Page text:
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a b à CPUs
May 30, 2010 6:05:34 PM

Thanks for the advice both are the best answer...
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a b à CPUs
May 30, 2010 6:48:49 PM

Glad to be of service! :sol: 
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a c 133 à CPUs
May 30, 2010 8:53:50 PM

Avro Arrow said:
if AMD or VIA ever come up with a northbridge that allows an AM2/AM@+ CPU to use DDR3, then we'll really be laughing.

So, we'll be crying. Because then only AM3 CPUs would work in it. When AMD moved to socket AM2, the memory controller was removed from the motherboard and integrated into the CPU. Therefore, unless a CPU is AM3, it does not have a DDR3 controller and will never work with DDR3. The AM3 CPUs have both a DDR2 and DDR3 controller integrated into the die. Hence why they were able to make it compatible with the older AM2 and AM2+ sockets. Intel began doing this themselves with their new core i7/i5/i3 processors.
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a b à CPUs
May 30, 2010 9:06:02 PM

enzo matrix said:
So, we'll be crying. Because then only AM3 CPUs would work in it. When AMD moved to socket AM2, the memory controller was removed from the motherboard and integrated into the CPU. Therefore, unless a CPU is AM3, it does not have a DDR3 controller and will never work with DDR3. The AM3 CPUs have both a DDR2 and DDR3 controller integrated into the die. Hence why they were able to make it compatible with the older AM2 and AM2+ sockets. Intel began doing this themselves with their new core i7/i5/i3 processors.


I'm referring to a chipset that would adapt the DDR3 format to DDR2 so that an AM2/AM2+ CPU could use it. I've seen weirder things done like PCI-Express and AGP on the same board before. This would be application specific. You seem to forget that in PC design, almost anything is possible and adapting DDR3 to DDR2 wouldn't be that hard. VIA did it with DDR1 and DDR2 after all. So no, we won't be crying. :sol:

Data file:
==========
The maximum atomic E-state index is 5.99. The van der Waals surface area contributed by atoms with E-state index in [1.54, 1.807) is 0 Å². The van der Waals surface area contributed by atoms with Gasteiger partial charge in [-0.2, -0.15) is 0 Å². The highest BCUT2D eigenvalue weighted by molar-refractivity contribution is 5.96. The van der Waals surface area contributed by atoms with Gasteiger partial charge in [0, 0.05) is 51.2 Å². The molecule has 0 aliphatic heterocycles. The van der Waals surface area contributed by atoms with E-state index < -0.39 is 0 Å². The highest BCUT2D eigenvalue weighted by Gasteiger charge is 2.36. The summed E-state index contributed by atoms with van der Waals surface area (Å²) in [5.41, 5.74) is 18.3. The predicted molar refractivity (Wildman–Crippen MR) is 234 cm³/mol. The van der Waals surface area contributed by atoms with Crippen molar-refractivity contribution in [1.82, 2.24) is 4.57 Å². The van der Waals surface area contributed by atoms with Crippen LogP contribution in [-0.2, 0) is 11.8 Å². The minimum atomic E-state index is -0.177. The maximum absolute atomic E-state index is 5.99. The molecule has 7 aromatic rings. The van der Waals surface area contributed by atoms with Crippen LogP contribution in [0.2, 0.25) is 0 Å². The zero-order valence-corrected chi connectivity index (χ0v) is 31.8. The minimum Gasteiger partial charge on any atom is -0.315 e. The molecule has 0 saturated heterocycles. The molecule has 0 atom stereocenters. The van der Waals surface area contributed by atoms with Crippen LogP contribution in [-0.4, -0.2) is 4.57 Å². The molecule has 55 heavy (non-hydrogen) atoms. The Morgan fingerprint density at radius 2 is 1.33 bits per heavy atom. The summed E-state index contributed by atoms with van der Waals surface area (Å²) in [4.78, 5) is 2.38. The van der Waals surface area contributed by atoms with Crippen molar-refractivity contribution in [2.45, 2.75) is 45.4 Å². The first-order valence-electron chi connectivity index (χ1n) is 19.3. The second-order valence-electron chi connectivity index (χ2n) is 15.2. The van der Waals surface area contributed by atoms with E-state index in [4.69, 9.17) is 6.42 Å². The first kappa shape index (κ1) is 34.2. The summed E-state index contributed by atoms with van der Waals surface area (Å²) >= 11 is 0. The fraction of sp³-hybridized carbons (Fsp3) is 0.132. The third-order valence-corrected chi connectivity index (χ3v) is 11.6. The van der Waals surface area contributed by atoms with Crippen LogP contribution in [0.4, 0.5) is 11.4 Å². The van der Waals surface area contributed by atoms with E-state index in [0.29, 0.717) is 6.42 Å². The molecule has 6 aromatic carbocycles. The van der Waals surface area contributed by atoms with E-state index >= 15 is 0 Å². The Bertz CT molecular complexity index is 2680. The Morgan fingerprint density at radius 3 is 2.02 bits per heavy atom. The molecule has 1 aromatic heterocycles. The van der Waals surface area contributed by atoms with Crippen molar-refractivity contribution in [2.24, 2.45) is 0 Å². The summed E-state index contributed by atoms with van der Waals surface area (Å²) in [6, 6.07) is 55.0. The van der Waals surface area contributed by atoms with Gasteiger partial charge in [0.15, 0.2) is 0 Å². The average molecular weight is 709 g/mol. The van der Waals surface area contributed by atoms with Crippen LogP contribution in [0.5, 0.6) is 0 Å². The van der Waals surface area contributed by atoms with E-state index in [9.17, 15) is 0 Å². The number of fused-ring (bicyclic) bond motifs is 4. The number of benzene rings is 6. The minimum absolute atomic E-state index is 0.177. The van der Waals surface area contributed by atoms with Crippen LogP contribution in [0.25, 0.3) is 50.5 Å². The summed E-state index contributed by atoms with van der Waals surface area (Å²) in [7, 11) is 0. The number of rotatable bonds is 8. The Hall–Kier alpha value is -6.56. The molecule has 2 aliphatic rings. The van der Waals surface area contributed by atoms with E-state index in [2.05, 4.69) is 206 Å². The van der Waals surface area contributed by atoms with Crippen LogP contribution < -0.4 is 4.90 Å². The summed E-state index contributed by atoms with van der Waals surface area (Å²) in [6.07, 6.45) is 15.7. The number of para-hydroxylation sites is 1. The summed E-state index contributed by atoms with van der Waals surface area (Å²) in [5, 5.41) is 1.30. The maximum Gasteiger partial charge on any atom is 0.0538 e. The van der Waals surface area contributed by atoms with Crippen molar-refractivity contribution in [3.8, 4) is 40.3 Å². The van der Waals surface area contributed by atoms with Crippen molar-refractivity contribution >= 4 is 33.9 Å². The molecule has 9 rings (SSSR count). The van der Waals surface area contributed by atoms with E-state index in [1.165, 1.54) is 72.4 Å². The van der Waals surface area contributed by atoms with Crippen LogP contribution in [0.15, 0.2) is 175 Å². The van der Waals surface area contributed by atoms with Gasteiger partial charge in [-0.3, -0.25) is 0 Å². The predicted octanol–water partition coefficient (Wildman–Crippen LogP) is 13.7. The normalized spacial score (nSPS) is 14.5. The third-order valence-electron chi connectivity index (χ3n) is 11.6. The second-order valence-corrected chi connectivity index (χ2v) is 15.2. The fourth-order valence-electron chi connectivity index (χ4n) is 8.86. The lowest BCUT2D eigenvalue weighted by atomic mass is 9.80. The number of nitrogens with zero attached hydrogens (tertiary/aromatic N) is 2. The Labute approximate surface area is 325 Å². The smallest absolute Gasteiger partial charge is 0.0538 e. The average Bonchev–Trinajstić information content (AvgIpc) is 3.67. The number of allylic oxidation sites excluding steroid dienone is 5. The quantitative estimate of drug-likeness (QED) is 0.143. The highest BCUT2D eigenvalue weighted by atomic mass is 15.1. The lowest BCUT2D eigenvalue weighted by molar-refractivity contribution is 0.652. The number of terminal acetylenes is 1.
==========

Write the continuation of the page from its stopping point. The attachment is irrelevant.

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a c 133 à CPUs
May 31, 2010 12:26:51 AM

Avro Arrow said:
I'm referring to a chipset that would adapt the DDR3 format to DDR2 so that an AM2/AM2+ CPU could use it. I've seen weirder things done like PCI-Express and AGP on the same board before. This would be application specific. You seem to forget that in PC design, almost anything is possible and adapting DDR3 to DDR2 wouldn't be that hard. VIA did it with DDR1 and DDR2 after all. So no, we won't be crying. :sol: 

Perhaps not. But the circuitry needed to make it compatible would take up a bit more space and I can't see how they could do it without delaying data transfers.
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a b à CPUs
May 31, 2010 3:00:31 AM

You're right, it probably would increase latency and not give any boost in performance. As I said though, I have 8GB already. It's going to be a LONG time before I need more than that. :sol: 
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a b à CPUs
May 31, 2010 3:57:36 PM

Best answer selected by lowjack989.
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a b à CPUs
June 1, 2010 1:57:45 AM

Thanks for choosing my answer! It's much appreciated! :D  :sol: